Edited by Charles E. May
Although the short story has often been called America’s unique contribution to the world’s literature, relatively few critics have taken the form seriously. May’s collection of essays by popular commentators, academic critics, and short story writers attempts to assess the reasons for this neglect and provides significant theoretical directions for a reevaluation of the form.
The essays range from discussions by Poe to comments by John Cheever. Frank O’Connor describes the short story as depicting “an intense awareness of human loneliness,” and Nadine Gordimer suggests that the story is more suitable than the novel in rendering the fragmentary modern experience. Eudora Welty sees the story as something “wrapped in an atmosphere” of its own; Randall Jarrell speaks of the mythic basis of the genre. Elizabeth Bowen and Alberto Moravia discuss thematic and structural distinctions between the novel and the story.
The collection also includes discussions of various types of stories, as satiric and lyric, critical surveys of the development of the modern short story, and the status of the form at the present time. An excellent annotated bibliography is also included, which describes 135 books and articles on the short story, evaluating their contribution to a unified theory of the form.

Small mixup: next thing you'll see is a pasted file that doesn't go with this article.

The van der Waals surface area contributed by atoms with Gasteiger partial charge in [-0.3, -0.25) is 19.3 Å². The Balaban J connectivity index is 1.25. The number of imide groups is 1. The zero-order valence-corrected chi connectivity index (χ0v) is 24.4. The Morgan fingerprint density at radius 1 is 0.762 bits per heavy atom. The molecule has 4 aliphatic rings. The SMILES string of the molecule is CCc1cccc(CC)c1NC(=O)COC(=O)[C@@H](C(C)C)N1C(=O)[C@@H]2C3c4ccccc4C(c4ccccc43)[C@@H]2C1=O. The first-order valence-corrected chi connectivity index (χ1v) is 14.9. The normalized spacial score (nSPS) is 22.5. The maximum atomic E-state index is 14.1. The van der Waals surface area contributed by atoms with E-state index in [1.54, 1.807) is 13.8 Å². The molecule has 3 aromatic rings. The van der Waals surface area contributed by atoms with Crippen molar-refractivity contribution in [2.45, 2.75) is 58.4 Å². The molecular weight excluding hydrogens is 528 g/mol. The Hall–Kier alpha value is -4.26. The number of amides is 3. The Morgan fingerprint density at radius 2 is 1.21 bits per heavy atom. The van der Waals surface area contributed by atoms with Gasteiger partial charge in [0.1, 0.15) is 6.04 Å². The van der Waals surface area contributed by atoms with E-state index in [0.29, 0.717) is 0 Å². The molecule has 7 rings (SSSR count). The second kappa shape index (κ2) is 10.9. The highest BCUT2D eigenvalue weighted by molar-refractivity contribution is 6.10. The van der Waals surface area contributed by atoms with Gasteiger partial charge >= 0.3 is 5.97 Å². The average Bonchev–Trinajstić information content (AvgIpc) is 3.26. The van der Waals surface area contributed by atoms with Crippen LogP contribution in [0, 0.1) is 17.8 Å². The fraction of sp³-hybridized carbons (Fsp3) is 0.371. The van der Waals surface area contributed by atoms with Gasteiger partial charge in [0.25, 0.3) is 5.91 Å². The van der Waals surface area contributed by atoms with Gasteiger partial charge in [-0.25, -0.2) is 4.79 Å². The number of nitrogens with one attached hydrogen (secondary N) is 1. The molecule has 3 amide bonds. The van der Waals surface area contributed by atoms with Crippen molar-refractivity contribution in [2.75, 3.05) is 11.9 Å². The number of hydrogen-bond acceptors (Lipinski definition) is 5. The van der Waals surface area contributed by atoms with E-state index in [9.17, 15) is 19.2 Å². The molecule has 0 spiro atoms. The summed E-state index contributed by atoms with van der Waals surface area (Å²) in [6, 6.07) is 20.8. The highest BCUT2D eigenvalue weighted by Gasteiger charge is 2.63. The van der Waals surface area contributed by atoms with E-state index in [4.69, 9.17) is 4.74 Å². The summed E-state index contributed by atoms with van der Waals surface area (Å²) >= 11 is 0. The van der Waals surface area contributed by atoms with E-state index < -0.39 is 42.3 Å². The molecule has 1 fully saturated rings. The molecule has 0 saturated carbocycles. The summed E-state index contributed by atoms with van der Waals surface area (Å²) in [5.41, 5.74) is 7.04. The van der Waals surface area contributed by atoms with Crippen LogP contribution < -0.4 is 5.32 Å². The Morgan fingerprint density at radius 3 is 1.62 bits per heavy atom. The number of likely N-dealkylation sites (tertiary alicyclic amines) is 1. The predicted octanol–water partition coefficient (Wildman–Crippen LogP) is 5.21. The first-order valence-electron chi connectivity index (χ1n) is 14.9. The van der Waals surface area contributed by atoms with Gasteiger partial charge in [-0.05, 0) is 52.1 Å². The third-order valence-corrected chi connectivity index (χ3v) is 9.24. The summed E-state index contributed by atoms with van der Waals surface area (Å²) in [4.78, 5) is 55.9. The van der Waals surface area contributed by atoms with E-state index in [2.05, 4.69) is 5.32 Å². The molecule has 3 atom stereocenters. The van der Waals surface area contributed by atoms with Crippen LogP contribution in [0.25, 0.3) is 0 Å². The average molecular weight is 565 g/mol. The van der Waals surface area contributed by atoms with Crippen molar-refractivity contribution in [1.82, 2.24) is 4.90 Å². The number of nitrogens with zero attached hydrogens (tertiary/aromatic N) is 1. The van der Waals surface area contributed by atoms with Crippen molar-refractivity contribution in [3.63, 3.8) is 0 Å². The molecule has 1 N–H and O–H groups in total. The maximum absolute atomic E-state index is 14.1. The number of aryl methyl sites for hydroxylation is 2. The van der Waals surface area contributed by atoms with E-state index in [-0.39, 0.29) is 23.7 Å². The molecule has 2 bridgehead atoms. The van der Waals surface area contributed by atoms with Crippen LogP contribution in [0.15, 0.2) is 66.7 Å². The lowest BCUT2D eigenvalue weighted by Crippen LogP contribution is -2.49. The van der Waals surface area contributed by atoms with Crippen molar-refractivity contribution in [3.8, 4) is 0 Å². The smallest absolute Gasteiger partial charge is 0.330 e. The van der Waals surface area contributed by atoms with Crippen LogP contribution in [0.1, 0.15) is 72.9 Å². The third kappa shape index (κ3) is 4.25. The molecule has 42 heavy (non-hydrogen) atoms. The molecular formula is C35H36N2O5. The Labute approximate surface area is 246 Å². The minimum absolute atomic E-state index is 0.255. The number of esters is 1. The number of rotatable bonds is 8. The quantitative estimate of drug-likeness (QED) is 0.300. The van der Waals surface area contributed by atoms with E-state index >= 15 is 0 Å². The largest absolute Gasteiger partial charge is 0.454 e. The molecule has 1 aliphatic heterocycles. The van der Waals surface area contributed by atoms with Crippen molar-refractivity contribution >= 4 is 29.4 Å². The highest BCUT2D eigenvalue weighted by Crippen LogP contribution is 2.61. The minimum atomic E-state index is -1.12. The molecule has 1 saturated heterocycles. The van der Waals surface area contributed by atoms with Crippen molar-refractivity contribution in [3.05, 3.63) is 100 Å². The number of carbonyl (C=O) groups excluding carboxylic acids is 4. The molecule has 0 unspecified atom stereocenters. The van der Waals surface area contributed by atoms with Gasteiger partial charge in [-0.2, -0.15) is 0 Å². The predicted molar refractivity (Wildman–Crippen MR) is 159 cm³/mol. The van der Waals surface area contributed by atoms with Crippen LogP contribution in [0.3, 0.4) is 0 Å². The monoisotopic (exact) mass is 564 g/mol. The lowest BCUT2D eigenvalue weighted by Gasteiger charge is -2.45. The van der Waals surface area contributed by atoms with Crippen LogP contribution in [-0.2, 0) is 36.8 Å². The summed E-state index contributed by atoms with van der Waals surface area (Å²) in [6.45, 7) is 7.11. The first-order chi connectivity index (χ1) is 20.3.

Charles E. May is professor of English at California State University, Long Beach. He is the author of Edgar Allan Poe: A Study of the Short Fiction and The Short Story: A Study of the Genre and editor of Short Story Theories, Fiction’s Many Words, and Twentieth Century European Short Story. He has published over a hundred and fifty articles, mostly on the short story, in a variety of journals, books, and reference works and has developed a software program, HyperStory, available from D. C. Heath Publishers, for short story instruction. More info →
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John Updike has won a National Book Award and has earned both critical and popular acclaim. At the moment, his reputation rests largely on his novels, especially Rabbit, Run; The Centaur; Of the Farm; and The Coup. Of his many books, more than half are volumes of poems, stories, essays and reviews, and one play, yet the numerous critical books on Updike concentrate primarily on his long fiction with the result that over one half of his canon is often ignored.
Perfect for the general reader of poetry, students and teachers of literature, and aspiring poets, All the Fun’s in How You Say a Thing is a lively and comprehensive study of versification by one of our best contemporary practitioners of traditional poetic forms.
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